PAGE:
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Current Affairs

Undetected cases drive spread in community

Date: 21 March 2020 Tags: Disaster & Disaster Management

Issue

Eighty-six percent of people in China who were infected with novel coronavirus (SARS-CoV-2) were not tested in the two-week period before travel restrictions came into force on January 23 in Wuhan and other cities. And these undetected cases contributed to the majority of virus spread in the community, according to a study.

 

Background

The researchers used a computer model that draws on observations of reported infection and spread within China in conjunction with mobility data from January 10-23 and January 24-February 8.

 

Details

  • People who experienced mild, limited or no symptoms were not detected but spread the virus anyway. About half as infectious per person as a documented case who has more severe symptoms and maybe shedding more.
  • Even though the undetected cases are only 55% contagious compared with those who exhibit severe symptoms and are detected, due to their greater numbers, they facilitated the rapid spread of the virus throughout mainland China. The undetected cases were the source of infection for 79% of documented cases.
  • The undocumented infections which tend to be milder are distributing the virus broadly. They’re contributing essentially to what is called self transmission of the virus because it’s really undetected and it’s flying below the radar.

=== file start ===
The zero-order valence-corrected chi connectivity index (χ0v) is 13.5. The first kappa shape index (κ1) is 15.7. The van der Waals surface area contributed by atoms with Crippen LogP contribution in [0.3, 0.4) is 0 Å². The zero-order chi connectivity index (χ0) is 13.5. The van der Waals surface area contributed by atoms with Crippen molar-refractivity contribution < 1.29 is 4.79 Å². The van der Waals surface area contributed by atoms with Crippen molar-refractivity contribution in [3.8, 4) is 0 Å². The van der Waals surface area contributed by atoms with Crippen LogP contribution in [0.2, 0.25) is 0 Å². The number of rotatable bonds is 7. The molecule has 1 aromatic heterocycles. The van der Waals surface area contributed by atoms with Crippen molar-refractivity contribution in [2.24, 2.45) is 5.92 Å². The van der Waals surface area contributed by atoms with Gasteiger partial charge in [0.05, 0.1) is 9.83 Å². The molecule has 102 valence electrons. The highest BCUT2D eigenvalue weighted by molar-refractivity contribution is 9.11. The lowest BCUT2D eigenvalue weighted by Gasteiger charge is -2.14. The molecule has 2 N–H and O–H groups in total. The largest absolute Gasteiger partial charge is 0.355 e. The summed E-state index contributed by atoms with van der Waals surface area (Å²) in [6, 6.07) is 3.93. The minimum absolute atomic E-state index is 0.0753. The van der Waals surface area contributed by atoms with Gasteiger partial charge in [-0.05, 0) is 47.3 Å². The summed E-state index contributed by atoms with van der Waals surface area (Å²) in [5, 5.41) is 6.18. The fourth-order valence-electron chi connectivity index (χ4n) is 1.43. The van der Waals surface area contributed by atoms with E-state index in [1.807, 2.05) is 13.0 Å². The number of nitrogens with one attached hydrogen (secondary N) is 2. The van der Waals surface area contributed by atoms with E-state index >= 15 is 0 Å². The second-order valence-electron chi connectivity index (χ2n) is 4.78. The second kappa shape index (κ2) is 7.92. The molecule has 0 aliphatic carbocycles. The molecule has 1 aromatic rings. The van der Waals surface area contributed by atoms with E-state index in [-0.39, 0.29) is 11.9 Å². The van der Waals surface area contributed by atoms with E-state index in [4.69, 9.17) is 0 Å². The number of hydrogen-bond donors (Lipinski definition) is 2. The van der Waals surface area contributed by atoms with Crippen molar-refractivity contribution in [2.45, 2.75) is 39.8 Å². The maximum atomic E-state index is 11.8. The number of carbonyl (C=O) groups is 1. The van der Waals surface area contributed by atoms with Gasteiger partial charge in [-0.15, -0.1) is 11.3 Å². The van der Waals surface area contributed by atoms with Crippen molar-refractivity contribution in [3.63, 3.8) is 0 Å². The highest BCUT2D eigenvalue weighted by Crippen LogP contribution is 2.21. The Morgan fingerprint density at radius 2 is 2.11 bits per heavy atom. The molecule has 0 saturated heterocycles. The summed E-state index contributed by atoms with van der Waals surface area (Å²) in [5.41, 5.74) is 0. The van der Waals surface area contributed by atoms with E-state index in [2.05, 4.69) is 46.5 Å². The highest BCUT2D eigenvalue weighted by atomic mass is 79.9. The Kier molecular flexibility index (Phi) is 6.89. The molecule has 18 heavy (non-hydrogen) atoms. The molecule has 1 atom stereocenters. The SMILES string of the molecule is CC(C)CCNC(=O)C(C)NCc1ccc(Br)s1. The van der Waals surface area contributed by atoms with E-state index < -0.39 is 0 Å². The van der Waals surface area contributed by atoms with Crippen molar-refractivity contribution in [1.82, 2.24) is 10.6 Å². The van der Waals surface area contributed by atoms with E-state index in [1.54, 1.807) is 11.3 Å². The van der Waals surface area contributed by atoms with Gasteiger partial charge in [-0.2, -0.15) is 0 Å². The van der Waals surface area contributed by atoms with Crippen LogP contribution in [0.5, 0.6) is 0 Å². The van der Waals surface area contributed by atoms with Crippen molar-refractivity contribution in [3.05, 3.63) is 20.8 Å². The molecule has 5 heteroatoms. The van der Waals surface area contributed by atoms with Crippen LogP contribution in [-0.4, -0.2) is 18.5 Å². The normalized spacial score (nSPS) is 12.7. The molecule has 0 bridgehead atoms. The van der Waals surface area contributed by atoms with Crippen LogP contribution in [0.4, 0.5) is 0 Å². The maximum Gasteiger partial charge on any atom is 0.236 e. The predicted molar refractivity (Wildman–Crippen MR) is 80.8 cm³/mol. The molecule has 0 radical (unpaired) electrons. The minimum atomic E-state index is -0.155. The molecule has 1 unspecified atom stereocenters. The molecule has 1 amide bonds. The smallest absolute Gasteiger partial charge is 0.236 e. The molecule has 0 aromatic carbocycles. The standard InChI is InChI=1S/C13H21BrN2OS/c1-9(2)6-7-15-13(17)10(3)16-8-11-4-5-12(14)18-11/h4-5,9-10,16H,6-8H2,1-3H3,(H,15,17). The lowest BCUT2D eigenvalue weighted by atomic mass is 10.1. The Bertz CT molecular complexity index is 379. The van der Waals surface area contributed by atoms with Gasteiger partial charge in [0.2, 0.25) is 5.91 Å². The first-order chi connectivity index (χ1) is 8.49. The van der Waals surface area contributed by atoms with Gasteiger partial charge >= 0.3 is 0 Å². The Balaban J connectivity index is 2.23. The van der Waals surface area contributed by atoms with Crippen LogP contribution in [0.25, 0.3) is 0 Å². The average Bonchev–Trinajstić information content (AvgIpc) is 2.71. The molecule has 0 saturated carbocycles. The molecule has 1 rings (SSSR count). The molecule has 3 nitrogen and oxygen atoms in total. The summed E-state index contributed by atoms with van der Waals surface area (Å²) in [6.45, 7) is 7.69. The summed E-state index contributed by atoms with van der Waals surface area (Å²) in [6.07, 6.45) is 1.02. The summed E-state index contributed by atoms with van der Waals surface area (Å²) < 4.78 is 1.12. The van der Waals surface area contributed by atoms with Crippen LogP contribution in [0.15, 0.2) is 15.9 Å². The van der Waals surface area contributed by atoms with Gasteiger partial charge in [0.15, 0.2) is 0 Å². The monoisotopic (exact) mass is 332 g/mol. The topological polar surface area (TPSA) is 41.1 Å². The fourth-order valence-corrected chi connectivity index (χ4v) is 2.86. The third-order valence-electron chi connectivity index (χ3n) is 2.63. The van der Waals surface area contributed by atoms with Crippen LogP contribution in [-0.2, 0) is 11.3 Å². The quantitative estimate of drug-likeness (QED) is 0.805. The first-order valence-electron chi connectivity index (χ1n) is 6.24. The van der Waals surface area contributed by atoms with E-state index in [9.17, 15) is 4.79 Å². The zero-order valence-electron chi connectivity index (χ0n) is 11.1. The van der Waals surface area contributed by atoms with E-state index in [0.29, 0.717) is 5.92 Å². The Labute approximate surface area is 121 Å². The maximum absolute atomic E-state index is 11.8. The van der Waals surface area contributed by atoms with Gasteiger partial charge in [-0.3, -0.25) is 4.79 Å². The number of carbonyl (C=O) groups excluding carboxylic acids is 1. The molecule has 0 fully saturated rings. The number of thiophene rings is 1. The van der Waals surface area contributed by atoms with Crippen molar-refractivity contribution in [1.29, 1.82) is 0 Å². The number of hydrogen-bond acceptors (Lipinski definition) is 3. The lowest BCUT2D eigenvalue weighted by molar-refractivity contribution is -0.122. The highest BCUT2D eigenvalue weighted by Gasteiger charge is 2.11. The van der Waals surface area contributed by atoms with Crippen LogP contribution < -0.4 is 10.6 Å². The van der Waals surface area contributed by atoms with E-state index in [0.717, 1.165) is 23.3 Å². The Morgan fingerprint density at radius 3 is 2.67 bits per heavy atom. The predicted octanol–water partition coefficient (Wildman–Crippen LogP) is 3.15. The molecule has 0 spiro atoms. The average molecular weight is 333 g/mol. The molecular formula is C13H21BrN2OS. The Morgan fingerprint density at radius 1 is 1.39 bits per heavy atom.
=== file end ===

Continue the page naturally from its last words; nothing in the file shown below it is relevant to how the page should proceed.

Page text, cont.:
• The modeling study suggests that a “radical increase” in identifying and isolating people who have not been tested yet would be needed to fully control the spread of the virus.
  • The paper says that steps taken by many individuals and governments to restrict travel, shut down schools, prevent large gatherings, isolation of suspected cases, and the use of face mask and regular handwashing could have helped slow down the spread of the virus. And some countries have also started community testing.
  • The authors say that while travel restrictions and other control measures could have reduced the spread of the virus in the community, the study does not provide evidence that such control measures would be sufficient to end the spread locally and prevent a rebound once travel and other restrictions are removed or relaxed.

The paper concludes by saying that there are already four coronavirus strains that are circulating in the human population. And if the novel coronavirus follows the pattern of H1N1, then it would spread globally and become the fifth coronavirus to become endemic in the human population.